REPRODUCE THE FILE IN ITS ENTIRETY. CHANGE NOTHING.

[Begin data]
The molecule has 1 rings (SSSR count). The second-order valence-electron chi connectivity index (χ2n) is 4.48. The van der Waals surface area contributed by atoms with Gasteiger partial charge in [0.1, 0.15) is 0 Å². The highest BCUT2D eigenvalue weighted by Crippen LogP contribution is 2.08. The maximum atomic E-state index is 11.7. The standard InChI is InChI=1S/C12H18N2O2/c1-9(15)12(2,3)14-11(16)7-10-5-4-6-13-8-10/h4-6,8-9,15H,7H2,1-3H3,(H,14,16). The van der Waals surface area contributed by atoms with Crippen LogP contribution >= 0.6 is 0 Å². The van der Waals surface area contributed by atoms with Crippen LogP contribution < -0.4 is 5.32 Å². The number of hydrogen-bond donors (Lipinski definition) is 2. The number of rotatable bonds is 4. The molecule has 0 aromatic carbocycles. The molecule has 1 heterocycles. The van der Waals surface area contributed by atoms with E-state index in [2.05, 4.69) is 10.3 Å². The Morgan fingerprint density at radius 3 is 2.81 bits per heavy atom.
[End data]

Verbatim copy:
The molecule has 1 rings (SSSR count). The second-order valence-electron chi connectivity index (χ2n) is 4.48. The van der Waals surface area contributed by atoms with Gasteiger partial charge in [0.1, 0.15) is 0 Å². The highest BCUT2D eigenvalue weighted by Crippen LogP contribution is 2.08. The maximum atomic E-state index is 11.7. The standard InChI is InChI=1S/C12H18N2O2/c1-9(15)12(2,3)14-11(16)7-10-5-4-6-13-8-10/h4-6,8-9,15H,7H2,1-3H3,(H,14,16). The van der Waals surface area contributed by atoms with Crippen LogP contribution >= 0.6 is 0 Å². The van der Waals surface area contributed by atoms with Crippen LogP contribution < -0.4 is 5.32 Å². The number of hydrogen-bond donors (Lipinski definition) is 2. The number of rotatable bonds is 4. The molecule has 0 aromatic carbocycles. The molecule has 1 heterocycles. The van der Waals surface area contributed by atoms with E-state index in [2.05, 4.69) is 10.3 Å². The Morgan fingerprint density at radius 3 is 2.81 bits per heavy atom.